It’s been widely reported, both at Patch and other mainstream media outlets, that a last-minute addition to the state’s 2012-13 budget allows cities and counties to skip Brown Act requirements that they post meeting agendas 72 hours in advance. In addition, the new rules allow local boards and councils to forgo publicly disclosing actions taken during closed-session meetings.
However, school boards and governing bodies for community college districts do not have that option.
The state of California has decided to save money by passing the buck (literally) associated with the Brown Act along to the cities.
Last month, the state legislature suspended the Brown Act mandate that local jurisdictions — cities, counties, school districts, water districts and special districts — post agendas for the public prior to meetings. The suspension also allows local jurisdictions to forgo reporting to the public about actions taken during closed session meetings.
The State Legislature took the action as part of a budget bill signed by Governor Jerry Brown. Members say it will save the State $96 million per year, because the State will no longer be required to reimburse cities and other jurisdictions for posting agendas and reporting on closed session meetings, which it must do if those actions are mandated.
Regardless, Millbrae has no plans to change its reporting process.
"We do not anticipate making any changes at this time," said City Clerk Angela Louis.
She said city staff will continue to post agendas prior to meetings and report back to the public on closed sessions, keeping government transparent for Millbrae residents.
How many California municipalities will choose to abandon the transparency mandates is unknown, although the state is betting that like Millbrae, not many will.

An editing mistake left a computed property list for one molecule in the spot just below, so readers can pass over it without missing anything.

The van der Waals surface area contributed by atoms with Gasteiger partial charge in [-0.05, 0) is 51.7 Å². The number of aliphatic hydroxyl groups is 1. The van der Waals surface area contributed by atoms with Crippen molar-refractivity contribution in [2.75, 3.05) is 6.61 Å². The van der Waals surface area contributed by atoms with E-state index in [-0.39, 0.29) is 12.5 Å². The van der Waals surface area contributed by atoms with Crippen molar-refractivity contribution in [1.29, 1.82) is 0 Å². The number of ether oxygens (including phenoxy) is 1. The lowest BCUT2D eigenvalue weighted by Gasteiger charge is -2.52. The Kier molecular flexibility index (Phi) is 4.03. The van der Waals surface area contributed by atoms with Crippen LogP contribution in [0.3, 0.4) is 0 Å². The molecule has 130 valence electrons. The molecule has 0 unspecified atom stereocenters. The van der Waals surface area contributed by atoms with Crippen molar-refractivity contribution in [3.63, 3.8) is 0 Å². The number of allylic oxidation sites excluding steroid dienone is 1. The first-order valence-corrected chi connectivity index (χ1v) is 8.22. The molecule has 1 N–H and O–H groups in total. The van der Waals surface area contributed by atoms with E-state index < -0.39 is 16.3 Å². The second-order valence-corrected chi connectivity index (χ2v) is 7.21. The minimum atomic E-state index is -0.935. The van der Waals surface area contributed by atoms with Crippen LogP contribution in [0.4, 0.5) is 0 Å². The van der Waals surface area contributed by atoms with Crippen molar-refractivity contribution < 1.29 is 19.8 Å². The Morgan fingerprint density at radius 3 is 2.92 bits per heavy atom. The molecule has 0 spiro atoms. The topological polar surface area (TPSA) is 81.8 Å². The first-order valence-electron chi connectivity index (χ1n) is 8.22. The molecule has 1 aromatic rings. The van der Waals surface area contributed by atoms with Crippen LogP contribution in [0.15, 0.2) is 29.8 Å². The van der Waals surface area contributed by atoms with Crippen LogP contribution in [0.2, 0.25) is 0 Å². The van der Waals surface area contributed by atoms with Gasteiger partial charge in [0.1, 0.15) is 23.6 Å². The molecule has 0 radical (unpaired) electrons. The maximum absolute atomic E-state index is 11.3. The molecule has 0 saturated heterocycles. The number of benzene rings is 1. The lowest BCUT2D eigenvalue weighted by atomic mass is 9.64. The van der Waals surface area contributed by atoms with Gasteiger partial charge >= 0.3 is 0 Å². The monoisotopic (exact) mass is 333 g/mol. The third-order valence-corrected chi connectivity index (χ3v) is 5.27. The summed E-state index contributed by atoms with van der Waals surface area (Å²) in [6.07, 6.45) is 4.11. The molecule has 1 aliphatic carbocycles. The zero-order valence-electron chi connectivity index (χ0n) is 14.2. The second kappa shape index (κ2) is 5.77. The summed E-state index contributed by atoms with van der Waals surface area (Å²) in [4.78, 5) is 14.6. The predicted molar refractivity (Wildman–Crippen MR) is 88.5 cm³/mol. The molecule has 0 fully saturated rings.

The League of California Cities is expected to release an official statement on the issue next week, but the organization’s Communications Director Eva Spiegel said for now the suggestion to cities is to stick with the status quo.
"The League has been very involved with the Brown Act," she said. "We have always encouraged transparency."
But according to watchdog Californians Aware—a group that tries to foster improvement of, compliance with and public understanding and use of, public forum law, which deals with what rights citizens have to know what is going in in government—local jurisdictions learned how to milk the system.
They "could get a windfall of cash for doing something they had always done: preparing and posting meeting agendas for their governing and other bodies as mandated by Brown Act amendments passed in 1986—but as, in fact, routinely done anyway since time immemorial to satisfy practical and political expectations," the nonprofit reported Friday.
The state reportedly owes hundreds of cities reimbursements for previous years.
State Senator Leland Yee (D-San Francisco) has introduced a Senate Constitutional Amendment (SCA 7) that would ask California voters if they want the transparency. The amendment is stalled in committee.
"To anyone who's been watching this issue for a while, the real news is not that the Brown Act can be so dependent on the state budget," said Terry Franke, a California media law expert who is General Counsel, Californians Aware. "The real news is that 17 people in Sacramento are denying the public the chance to say 'Enough'."
In the meantime, the suspension could last through 2015, so it appears the public will need to demand transparency from its representatives if it wants to stay informed.
-- Los Altos Patch Editor L.A. Chung contributed to this report.
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